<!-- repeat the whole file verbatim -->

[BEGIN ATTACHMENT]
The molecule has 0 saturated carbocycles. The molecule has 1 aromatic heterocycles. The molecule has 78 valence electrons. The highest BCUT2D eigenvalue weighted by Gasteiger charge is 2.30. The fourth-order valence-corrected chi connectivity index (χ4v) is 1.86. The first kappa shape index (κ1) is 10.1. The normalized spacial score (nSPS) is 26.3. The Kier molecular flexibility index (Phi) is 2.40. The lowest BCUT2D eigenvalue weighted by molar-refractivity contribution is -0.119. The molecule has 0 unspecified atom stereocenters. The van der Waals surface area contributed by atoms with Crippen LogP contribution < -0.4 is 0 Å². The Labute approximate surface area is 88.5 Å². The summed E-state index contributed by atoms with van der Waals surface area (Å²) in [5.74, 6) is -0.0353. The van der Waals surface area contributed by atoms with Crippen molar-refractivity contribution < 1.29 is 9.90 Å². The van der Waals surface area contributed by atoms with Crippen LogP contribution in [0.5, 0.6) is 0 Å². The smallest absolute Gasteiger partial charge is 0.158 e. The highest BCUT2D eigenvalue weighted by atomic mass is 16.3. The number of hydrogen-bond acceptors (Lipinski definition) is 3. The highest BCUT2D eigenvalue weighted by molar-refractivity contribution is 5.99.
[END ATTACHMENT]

The molecule has 0 saturated carbocycles. The molecule has 1 aromatic heterocycles. The molecule has 78 valence electrons. The highest BCUT2D eigenvalue weighted by Gasteiger charge is 2.30. The fourth-order valence-corrected chi connectivity index (χ4v) is 1.86. The first kappa shape index (κ1) is 10.1. The normalized spacial score (nSPS) is 26.3. The Kier molecular flexibility index (Phi) is 2.40. The lowest BCUT2D eigenvalue weighted by molar-refractivity contribution is -0.119. The molecule has 0 unspecified atom stereocenters. The van der Waals surface area contributed by atoms with Crippen LogP contribution < -0.4 is 0 Å². The Labute approximate surface area is 88.5 Å². The summed E-state index contributed by atoms with van der Waals surface area (Å²) in [5.74, 6) is -0.0353. The van der Waals surface area contributed by atoms with Crippen molar-refractivity contribution < 1.29 is 9.90 Å². The van der Waals surface area contributed by atoms with Crippen LogP contribution in [0.5, 0.6) is 0 Å². The smallest absolute Gasteiger partial charge is 0.158 e. The highest BCUT2D eigenvalue weighted by atomic mass is 16.3. The number of hydrogen-bond acceptors (Lipinski definition) is 3. The highest BCUT2D eigenvalue weighted by molar-refractivity contribution is 5.99.